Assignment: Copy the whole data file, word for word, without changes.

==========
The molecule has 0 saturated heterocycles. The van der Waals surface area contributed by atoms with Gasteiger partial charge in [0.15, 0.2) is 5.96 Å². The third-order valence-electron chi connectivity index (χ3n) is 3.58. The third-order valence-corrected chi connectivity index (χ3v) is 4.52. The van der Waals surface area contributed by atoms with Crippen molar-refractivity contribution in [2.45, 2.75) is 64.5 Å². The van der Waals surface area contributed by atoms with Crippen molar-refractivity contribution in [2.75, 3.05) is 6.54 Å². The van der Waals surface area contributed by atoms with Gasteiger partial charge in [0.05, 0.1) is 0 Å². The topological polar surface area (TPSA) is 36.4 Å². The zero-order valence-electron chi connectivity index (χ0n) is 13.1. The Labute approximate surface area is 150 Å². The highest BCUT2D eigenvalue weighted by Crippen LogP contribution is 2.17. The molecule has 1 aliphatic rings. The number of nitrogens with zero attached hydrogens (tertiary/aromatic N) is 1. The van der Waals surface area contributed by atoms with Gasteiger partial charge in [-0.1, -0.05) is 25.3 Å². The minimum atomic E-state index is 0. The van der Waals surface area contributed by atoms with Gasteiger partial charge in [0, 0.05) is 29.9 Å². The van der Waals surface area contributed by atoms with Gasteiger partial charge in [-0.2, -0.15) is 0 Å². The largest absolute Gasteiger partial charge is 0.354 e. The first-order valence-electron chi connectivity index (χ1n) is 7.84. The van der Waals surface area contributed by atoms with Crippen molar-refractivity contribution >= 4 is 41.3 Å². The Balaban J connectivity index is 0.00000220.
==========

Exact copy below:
The molecule has 0 saturated heterocycles. The van der Waals surface area contributed by atoms with Gasteiger partial charge in [0.15, 0.2) is 5.96 Å². The third-order valence-electron chi connectivity index (χ3n) is 3.58. The third-order valence-corrected chi connectivity index (χ3v) is 4.52. The van der Waals surface area contributed by atoms with Crippen molar-refractivity contribution in [2.45, 2.75) is 64.5 Å². The van der Waals surface area contributed by atoms with Crippen molar-refractivity contribution in [2.75, 3.05) is 6.54 Å². The van der Waals surface area contributed by atoms with Gasteiger partial charge in [0.05, 0.1) is 0 Å². The topological polar surface area (TPSA) is 36.4 Å². The zero-order valence-electron chi connectivity index (χ0n) is 13.1. The Labute approximate surface area is 150 Å². The highest BCUT2D eigenvalue weighted by Crippen LogP contribution is 2.17. The molecule has 1 aliphatic rings. The number of nitrogens with zero attached hydrogens (tertiary/aromatic N) is 1. The van der Waals surface area contributed by atoms with Gasteiger partial charge in [-0.1, -0.05) is 25.3 Å². The minimum atomic E-state index is 0. The van der Waals surface area contributed by atoms with Gasteiger partial charge in [0, 0.05) is 29.9 Å². The van der Waals surface area contributed by atoms with Gasteiger partial charge in [-0.2, -0.15) is 0 Å². The largest absolute Gasteiger partial charge is 0.354 e. The first-order valence-electron chi connectivity index (χ1n) is 7.84. The van der Waals surface area contributed by atoms with Crippen molar-refractivity contribution >= 4 is 41.3 Å². The Balaban J connectivity index is 0.00000220.